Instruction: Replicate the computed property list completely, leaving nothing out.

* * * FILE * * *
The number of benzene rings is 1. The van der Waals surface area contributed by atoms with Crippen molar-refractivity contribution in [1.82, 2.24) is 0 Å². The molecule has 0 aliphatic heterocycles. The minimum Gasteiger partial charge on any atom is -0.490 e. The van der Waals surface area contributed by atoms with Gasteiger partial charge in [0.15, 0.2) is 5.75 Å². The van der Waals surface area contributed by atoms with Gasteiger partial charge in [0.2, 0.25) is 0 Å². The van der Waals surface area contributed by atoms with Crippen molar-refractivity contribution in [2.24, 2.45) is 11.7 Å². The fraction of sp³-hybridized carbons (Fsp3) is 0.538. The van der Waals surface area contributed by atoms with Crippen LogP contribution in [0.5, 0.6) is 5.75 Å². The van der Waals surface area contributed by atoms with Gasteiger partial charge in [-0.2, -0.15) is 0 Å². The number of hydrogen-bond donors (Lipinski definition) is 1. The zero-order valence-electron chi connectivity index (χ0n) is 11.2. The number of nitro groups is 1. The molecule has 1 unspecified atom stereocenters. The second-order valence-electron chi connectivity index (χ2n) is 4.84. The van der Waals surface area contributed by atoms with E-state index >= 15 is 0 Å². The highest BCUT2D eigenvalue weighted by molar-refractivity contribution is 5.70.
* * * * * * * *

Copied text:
The number of benzene rings is 1. The van der Waals surface area contributed by atoms with Crippen molar-refractivity contribution in [1.82, 2.24) is 0 Å². The molecule has 0 aliphatic heterocycles. The minimum Gasteiger partial charge on any atom is -0.490 e. The van der Waals surface area contributed by atoms with Gasteiger partial charge in [0.15, 0.2) is 5.75 Å². The van der Waals surface area contributed by atoms with Gasteiger partial charge in [0.2, 0.25) is 0 Å². The van der Waals surface area contributed by atoms with Crippen molar-refractivity contribution in [2.24, 2.45) is 11.7 Å². The fraction of sp³-hybridized carbons (Fsp3) is 0.538. The van der Waals surface area contributed by atoms with Crippen LogP contribution in [0.5, 0.6) is 5.75 Å². The van der Waals surface area contributed by atoms with Gasteiger partial charge in [-0.2, -0.15) is 0 Å². The number of hydrogen-bond donors (Lipinski definition) is 1. The zero-order valence-electron chi connectivity index (χ0n) is 11.2. The number of nitro groups is 1. The molecule has 1 unspecified atom stereocenters. The second-order valence-electron chi connectivity index (χ2n) is 4.84. The van der Waals surface area contributed by atoms with E-state index >= 15 is 0 Å². The highest BCUT2D eigenvalue weighted by molar-refractivity contribution is 5.70.